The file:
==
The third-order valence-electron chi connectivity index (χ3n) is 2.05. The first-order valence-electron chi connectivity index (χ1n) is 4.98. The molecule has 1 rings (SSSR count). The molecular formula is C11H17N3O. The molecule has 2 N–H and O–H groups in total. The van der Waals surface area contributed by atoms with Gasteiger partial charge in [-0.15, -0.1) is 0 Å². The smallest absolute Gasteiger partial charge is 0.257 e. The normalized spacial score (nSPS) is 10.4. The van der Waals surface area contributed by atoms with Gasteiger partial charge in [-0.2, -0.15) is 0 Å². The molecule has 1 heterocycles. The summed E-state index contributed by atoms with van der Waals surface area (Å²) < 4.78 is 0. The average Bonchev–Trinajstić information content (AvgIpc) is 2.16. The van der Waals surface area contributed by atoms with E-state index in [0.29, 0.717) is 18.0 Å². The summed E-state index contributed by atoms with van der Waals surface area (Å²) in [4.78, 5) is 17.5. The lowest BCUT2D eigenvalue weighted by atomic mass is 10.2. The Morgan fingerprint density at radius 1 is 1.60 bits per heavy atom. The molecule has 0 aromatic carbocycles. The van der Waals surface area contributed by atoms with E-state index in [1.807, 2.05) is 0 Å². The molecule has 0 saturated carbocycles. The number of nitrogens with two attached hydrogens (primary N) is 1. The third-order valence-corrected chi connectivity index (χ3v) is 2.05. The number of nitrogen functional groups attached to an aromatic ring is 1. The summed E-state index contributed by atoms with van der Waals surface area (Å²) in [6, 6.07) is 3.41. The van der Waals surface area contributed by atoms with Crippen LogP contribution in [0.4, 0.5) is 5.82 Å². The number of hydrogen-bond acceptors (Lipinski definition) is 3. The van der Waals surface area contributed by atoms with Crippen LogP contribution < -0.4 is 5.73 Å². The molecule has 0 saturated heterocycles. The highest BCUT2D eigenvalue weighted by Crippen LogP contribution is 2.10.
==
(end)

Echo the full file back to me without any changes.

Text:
The third-order valence-electron chi connectivity index (χ3n) is 2.05. The first-order valence-electron chi connectivity index (χ1n) is 4.98. The molecule has 1 rings (SSSR count). The molecular formula is C11H17N3O. The molecule has 2 N–H and O–H groups in total. The van der Waals surface area contributed by atoms with Gasteiger partial charge in [-0.15, -0.1) is 0 Å². The smallest absolute Gasteiger partial charge is 0.257 e. The normalized spacial score (nSPS) is 10.4. The van der Waals surface area contributed by atoms with Gasteiger partial charge in [-0.2, -0.15) is 0 Å². The molecule has 1 heterocycles. The summed E-state index contributed by atoms with van der Waals surface area (Å²) < 4.78 is 0. The average Bonchev–Trinajstić information content (AvgIpc) is 2.16. The van der Waals surface area contributed by atoms with E-state index in [0.29, 0.717) is 18.0 Å². The summed E-state index contributed by atoms with van der Waals surface area (Å²) in [4.78, 5) is 17.5. The lowest BCUT2D eigenvalue weighted by atomic mass is 10.2. The Morgan fingerprint density at radius 1 is 1.60 bits per heavy atom. The molecule has 0 aromatic carbocycles. The van der Waals surface area contributed by atoms with E-state index in [1.807, 2.05) is 0 Å². The molecule has 0 saturated carbocycles. The number of nitrogens with two attached hydrogens (primary N) is 1. The third-order valence-corrected chi connectivity index (χ3v) is 2.05. The number of nitrogen functional groups attached to an aromatic ring is 1. The summed E-state index contributed by atoms with van der Waals surface area (Å²) in [6, 6.07) is 3.41. The van der Waals surface area contributed by atoms with Crippen LogP contribution in [0.4, 0.5) is 5.82 Å². The number of hydrogen-bond acceptors (Lipinski definition) is 3. The van der Waals surface area contributed by atoms with Crippen LogP contribution < -0.4 is 5.73 Å². The molecule has 0 saturated heterocycles. The highest BCUT2D eigenvalue weighted by Crippen LogP contribution is 2.10.